Economics Weekly - How low can official interest rates go? Weekly economic data preview - Will the BoE cut interest rates again next month?
Economics Weekly 10 November 2008
How low can official
interest rates go?
Slowing economic growth
and falling inflation is leading to record low interest ratesâ€¦
Interest rates are
being cut aggressively around the world as economic growth slows and as price
inflation either falls back from recent peaks or is set to fall sharply in the
months ahead. A worsening of the credit crisis since the failure of Lehman
Brothers two months ago, has noticeably hit expectations for growth and
inflation. In many countries, prospects for price inflation are helped by the
fact that wage inflation is well-behaved, meaning that it is well below price
inflation. How low can interest rates go in some of the major economies? One
starting point is the approach used in the so-called â€˜Taylor ruleâ€™, which calculates
the extent to which inflation and growth deviate from their long run averages,
subtracts this from long run real interest rates and then adds expected
inflation to get an estimate of what the short term official interest rate
should be. We have calculated these rates for the US, UK and eurozone. What do
they show? The answer is that overall they show that interest rates in the
advanced economies have a further 1 to 2 percentage points to fall.
An analysis of the
results from calculating Taylor rule rates for the US reveals an official
rate of 3.75%, well above the current interest rate of 1%, see chart b. But
central banks set short term interest rates in a forward looking way and, if
this is taken into account, then it explains why there is such a large gap between
the two rates. But in order for that calculation to work, we have to assume that
price inflation falls well below its long term average, and that the economy
weakens further, so that a big negative output gap opens up. This is, of
course, exactly what forecasts are suggesting and so doing this largely
explains the gap between the actual central bank base rate and the Taylor rule rate. IMF
forecasts now show that growth in the advanced economies will be negative in
2009, the first synchronised decline since the second world war.
â€¦analysis using the â€˜Taylor ruleâ€™ suggests that
interest rates can be cut furtherâ€¦
So assuming more
negative forecast outcomes for economic growth and inflation into a Taylor rule framework
supports the current 1% level for US interest rates. Interestingly, official
short term interest rates could even be cut below the levels seen so far, if
growth and inflation weaken further. This is instructive, as the history of the
Taylor rule set against the official actual
central bank rate shows that it has generally been a good guide to actual
rates. In addition, market interest rates are still well above the official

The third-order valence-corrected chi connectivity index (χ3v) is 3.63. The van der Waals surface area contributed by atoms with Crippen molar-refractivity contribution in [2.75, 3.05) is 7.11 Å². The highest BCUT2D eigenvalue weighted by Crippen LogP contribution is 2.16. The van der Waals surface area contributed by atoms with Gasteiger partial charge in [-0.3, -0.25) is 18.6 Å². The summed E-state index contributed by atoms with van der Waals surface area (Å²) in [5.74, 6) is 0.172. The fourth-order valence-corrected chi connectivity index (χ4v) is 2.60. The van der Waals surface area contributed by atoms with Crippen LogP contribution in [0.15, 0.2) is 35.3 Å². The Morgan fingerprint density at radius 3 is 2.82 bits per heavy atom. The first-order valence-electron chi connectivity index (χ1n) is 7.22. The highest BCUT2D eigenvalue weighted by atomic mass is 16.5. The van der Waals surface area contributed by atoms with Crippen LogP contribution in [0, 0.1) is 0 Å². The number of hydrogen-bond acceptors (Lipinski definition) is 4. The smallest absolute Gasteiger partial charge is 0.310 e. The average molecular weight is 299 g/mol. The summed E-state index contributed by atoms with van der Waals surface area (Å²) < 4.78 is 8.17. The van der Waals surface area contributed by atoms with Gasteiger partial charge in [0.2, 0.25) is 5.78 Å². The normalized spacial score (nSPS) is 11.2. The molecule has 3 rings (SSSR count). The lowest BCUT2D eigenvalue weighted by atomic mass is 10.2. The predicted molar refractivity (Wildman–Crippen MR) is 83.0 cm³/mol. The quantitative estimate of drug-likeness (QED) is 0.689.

rate in the US, UK and euro area, see
chart a, even though they have come down in the last few days. If this is
allowed for, then it too suggests that the Fed funds rate should be 1%, in
order to get market interest rates to a level implied by the Taylor rule, based on the
traditional spread between official rates and market rates.
...in the case of the
UK, to 1Â½% in 2009, if the economy experiences a downturn as severe as in 1990,
and to zero if recession carries over into 2010
For the UK, what does the Taylor rule suggest? Chart c
shows that the rule suggested that Bank rate should be cut to 3%, though in
early 2009. But this does not take into consideration the fact that market rates
are well above the official rate. If this is taken into account, then it
suggests that UK rates should be cut to
2% in the near future. Our forecast is that rates will be cut Â½% in December to
2.5% and then in February 2009 to 2%, but it could happen sooner. They could
then stay at 2% throughout 2009. The fiscal policy response may well play a key
role in whether this becomes the actual outcome. If tax cuts and spending
increases are large enough to promote economic recovery, then Bank rate may not
be cut asaggressively as we currently expect. We have also calculated where UK rates may have to be
cut to, if the economy slips into a deep recession, see chart c. This would
open up a wide enough output gap for price inflation to turn negative, which is
a view held by some. In this case, UK interest rates would fall
to 1Â½% by mid 2009 and, if the recession persists into 2010, to zero by the end
of that year.
It looks as if interest
rates in many of the major advanced economies will fall to new lows
In the case of the eurozone, the Taylor rule suggests that the
ECB was right to cut rates to the current3.75%. However, given
market dislocation and the spread of market rates over the ECB repo rate, eurozone rates will need to come down by another 1.25 percentage points to
2.5% to get money market ratesdown to about 3Â½%.
The Taylor rule
approach highlights that there are further cuts in short term interest to come,
even though they have already been cut to historically very low levels in all
three of the economies looked at in this analysis. Another factor encouraging
cuts in nominal interest rates is that if inflation falls and interest rates
are not cut, that translates into a rise in real interest rates at a time when
the economy is in recession. To avoid this, Central banks in the advanced
economies are willing to cut interest rates to below inflation, at least in
terms of backward-looking past measures of inflation. In terms of forward looking
real interest rates, lower nominal interest rates now are still needed to
prevent too sharp a rise in future real interest rates.
After the unprecedented
rate cut by the Bank of England last week, market participants
will this week closely scrutinize the 2009 and 2010 forecasts for UK gdp growth and